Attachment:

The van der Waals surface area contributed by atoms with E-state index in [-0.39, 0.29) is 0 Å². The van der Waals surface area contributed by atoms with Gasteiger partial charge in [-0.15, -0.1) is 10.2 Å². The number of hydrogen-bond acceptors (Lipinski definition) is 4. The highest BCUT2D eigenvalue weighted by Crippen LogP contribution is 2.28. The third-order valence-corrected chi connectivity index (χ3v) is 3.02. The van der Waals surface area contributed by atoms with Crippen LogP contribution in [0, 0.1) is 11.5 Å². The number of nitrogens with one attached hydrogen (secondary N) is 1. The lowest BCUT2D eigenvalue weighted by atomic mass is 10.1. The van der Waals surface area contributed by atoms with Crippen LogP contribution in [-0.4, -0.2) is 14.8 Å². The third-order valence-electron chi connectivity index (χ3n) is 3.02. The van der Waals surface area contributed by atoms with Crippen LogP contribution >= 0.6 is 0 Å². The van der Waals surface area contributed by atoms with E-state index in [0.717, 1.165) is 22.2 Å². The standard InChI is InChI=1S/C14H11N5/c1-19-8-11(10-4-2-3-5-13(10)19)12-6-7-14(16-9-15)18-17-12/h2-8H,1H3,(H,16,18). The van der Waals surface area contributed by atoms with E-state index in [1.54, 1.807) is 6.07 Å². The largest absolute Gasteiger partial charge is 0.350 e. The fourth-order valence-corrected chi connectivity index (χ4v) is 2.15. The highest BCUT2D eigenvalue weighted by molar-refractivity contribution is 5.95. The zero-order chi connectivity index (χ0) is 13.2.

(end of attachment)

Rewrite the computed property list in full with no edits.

The van der Waals surface area contributed by atoms with E-state index in [-0.39, 0.29) is 0 Å². The van der Waals surface area contributed by atoms with Gasteiger partial charge in [-0.15, -0.1) is 10.2 Å². The number of hydrogen-bond acceptors (Lipinski definition) is 4. The highest BCUT2D eigenvalue weighted by Crippen LogP contribution is 2.28. The third-order valence-corrected chi connectivity index (χ3v) is 3.02. The van der Waals surface area contributed by atoms with Crippen LogP contribution in [0, 0.1) is 11.5 Å². The number of nitrogens with one attached hydrogen (secondary N) is 1. The lowest BCUT2D eigenvalue weighted by atomic mass is 10.1. The van der Waals surface area contributed by atoms with Crippen LogP contribution in [-0.4, -0.2) is 14.8 Å². The third-order valence-electron chi connectivity index (χ3n) is 3.02. The van der Waals surface area contributed by atoms with Crippen LogP contribution >= 0.6 is 0 Å². The van der Waals surface area contributed by atoms with E-state index in [0.717, 1.165) is 22.2 Å². The standard InChI is InChI=1S/C14H11N5/c1-19-8-11(10-4-2-3-5-13(10)19)12-6-7-14(16-9-15)18-17-12/h2-8H,1H3,(H,16,18). The van der Waals surface area contributed by atoms with E-state index in [1.54, 1.807) is 6.07 Å². The largest absolute Gasteiger partial charge is 0.350 e. The fourth-order valence-corrected chi connectivity index (χ4v) is 2.15. The highest BCUT2D eigenvalue weighted by molar-refractivity contribution is 5.95. The zero-order chi connectivity index (χ0) is 13.2.